Have Baby Bonuses been helpful?
Close to S$2 billion in Baby Bonuses have been given out since the scheme started 10 years ago, said the National Population and Talent Division.
SINGAPORE: Close to S$2 billion in Baby Bonuses have been given out since the scheme started 10 years ago, said the National Population and Talent Division.
While Singapore's fertility rate went up slightly last year, from a historic low of 1.15 in 2010, to 1.20 in 2011, Prime Minister Lee Hsien Loong has said he wants to build a more "supportive social climate" for child bearing.
Social worker Francesca Seah and lawyer Davyd Chong tied the knot in 2011.
They said they want to have children but not just yet.
"In my childhood, I always thought I'd marry at 25," Mrs Chong said.
"But in the end I did marry at, what age? I married at 28. If I had married at 25, I'd probably have one or two kids by now."
The couple said cost is another reason.
Mr Chong said: "I want to be financially stable before I have a child."
Under the Baby Bonus scheme, parents are given a cash gift of S$4,000 each for the first and second child, and S$6,000 each for the third and fourth child.
The government also matches, dollar-for-dollar, the savings parents deposit in a special account for the child.
Savings will be matched up to a cap of S$6,000 each for the first and second child, S$12,000 each for the third and fourth child, and S$18,000 each for the fifth and subsequent child.
Parents can tap on the scheme when they register for their child's birth at hospitals and the Immigration & Checkpoints Authority (ICA)
They say the Baby Bonus helps, but it's not a deciding factor.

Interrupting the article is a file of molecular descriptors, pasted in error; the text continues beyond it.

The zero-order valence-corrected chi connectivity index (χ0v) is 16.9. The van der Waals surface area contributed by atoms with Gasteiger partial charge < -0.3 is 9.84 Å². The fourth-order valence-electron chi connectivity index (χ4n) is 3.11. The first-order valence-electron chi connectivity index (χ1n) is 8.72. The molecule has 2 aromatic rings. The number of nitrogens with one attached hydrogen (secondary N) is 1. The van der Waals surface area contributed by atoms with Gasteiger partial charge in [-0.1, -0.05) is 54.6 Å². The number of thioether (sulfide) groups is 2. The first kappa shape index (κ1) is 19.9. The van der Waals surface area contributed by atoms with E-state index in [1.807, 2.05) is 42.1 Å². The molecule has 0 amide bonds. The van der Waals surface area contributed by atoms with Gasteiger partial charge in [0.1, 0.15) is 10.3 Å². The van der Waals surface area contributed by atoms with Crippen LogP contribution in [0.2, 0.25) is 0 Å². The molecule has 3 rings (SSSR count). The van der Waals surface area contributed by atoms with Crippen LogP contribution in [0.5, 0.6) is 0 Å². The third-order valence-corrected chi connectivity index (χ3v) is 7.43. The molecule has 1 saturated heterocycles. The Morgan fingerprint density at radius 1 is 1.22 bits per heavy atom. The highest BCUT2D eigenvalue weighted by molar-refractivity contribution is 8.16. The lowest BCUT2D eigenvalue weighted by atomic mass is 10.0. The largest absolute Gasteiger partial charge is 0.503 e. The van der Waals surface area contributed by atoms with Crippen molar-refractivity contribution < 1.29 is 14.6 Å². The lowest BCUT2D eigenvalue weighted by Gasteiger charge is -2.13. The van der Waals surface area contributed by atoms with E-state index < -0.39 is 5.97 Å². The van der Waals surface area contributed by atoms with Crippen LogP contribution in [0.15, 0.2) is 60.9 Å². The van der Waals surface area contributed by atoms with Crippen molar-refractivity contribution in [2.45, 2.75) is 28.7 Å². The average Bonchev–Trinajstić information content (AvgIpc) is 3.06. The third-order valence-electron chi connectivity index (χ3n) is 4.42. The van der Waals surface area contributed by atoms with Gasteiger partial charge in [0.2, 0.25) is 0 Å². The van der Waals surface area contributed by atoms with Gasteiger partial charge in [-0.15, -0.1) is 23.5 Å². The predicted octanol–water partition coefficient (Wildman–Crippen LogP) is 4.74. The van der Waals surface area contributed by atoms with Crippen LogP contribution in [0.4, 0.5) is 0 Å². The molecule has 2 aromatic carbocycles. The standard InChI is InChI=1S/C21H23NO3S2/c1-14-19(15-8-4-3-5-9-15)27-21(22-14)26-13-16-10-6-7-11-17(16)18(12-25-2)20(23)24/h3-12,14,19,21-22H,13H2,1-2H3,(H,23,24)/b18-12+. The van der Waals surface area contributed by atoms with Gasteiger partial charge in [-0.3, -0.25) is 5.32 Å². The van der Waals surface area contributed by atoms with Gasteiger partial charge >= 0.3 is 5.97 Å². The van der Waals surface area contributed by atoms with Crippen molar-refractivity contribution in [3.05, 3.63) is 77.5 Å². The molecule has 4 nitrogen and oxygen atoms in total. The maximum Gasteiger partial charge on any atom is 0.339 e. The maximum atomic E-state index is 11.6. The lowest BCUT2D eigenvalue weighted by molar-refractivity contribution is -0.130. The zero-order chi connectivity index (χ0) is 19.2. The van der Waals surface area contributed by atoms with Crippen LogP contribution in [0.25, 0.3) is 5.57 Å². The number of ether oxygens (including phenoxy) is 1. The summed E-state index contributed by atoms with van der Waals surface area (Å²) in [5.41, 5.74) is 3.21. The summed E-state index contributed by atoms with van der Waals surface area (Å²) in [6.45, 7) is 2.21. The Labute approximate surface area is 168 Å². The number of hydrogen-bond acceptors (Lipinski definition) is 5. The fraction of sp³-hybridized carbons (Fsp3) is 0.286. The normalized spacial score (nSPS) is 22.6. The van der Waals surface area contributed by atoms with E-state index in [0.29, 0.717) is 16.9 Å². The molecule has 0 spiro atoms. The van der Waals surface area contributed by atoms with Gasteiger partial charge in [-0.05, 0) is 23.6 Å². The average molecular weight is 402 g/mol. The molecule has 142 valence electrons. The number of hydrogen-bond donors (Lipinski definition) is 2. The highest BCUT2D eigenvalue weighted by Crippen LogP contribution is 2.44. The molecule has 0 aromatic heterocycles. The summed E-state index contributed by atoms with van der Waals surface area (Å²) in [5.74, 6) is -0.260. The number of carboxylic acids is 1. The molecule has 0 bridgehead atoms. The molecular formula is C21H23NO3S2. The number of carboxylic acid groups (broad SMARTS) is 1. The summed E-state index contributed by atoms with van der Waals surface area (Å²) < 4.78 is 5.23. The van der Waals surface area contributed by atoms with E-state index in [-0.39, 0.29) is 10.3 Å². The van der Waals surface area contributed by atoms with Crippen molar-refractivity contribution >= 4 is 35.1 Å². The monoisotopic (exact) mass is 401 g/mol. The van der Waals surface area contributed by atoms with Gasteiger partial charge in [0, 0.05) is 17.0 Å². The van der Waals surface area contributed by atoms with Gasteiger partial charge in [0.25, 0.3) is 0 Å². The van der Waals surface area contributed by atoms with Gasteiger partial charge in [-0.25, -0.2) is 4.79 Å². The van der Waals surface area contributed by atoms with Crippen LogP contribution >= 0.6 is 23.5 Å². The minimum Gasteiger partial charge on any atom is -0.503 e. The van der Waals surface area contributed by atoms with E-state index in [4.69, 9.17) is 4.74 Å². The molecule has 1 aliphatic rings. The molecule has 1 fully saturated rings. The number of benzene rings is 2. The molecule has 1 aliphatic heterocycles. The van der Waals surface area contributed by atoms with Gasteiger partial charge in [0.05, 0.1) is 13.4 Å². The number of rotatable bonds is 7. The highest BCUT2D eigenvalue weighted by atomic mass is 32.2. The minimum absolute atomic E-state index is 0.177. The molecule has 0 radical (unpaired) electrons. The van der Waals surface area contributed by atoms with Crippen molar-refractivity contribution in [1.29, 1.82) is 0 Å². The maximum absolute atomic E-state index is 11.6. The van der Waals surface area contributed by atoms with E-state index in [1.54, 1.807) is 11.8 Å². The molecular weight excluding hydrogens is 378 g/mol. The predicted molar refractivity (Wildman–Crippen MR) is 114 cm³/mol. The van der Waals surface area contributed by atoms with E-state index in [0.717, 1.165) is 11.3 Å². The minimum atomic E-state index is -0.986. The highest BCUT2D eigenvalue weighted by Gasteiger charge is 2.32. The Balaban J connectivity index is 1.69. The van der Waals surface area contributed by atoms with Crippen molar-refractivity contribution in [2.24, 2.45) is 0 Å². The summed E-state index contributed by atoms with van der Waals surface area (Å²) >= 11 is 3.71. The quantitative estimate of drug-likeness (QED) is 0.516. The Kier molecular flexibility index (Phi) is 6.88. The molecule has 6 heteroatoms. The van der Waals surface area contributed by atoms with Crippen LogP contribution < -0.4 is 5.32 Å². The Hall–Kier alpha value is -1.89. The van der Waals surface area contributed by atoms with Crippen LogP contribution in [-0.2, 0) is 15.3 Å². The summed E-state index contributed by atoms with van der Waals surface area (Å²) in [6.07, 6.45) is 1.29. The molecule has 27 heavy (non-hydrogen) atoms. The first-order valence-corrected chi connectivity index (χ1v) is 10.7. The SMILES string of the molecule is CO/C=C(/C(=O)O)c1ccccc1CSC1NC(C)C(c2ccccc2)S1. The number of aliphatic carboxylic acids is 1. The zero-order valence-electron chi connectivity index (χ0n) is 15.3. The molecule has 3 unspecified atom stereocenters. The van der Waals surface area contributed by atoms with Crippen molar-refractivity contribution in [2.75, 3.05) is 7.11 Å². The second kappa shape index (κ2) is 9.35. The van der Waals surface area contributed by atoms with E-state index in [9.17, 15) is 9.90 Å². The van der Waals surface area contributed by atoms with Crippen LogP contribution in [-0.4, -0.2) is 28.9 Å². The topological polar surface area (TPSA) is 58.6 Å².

The demands and expectations of raising a child today are also higher than before.
"We don't just want to talk about having more children, but having more intact, closer, nurturing families," Mrs Chong said.
A survey of parents who've benefited from the Baby Bonus was done last year, and results can be expected in the upcoming Budget debates in Parliament.
But moving away from cash incentives, some say more can be done on the other end of the care spectrum, to help young Singaporeans cope with the burden of taking care of elderly parents.
Longer life expectancy means married couples often have to support two sets of older parents.
National University of Singapore sociologist Angelique Chan said: "So they'll either not have or maybe just have one or two, realising that they have care-giving needs at both ends of the life course.
"It's a financial cost, emotional cost, time cost. And they have their careers to worry about as well."
"We need to think of different models of care for older people, that allow them to be independent and allow family members to provide as much support as they can but to also live their own lives."
Raising Singapore's fertility rate will be a long-term effort.
But in the shorter term, there are calls for paternity leave, and also, more help for couples seeking fertility treatments.
Mrs Chong said: "Expensive no doubt, but these are people who want to have children. Is there any way we can make it easier, make it less expensive for people who want kids to have kids?"
In-vitro fertilisation or IVF costs about S$10,000 per treatment on average.
Currently, the government subsidises half the cost of IVF in public hospitals, for a maximum of three treatments.
The woman must be 40 years old or below and the couple must have at most one child.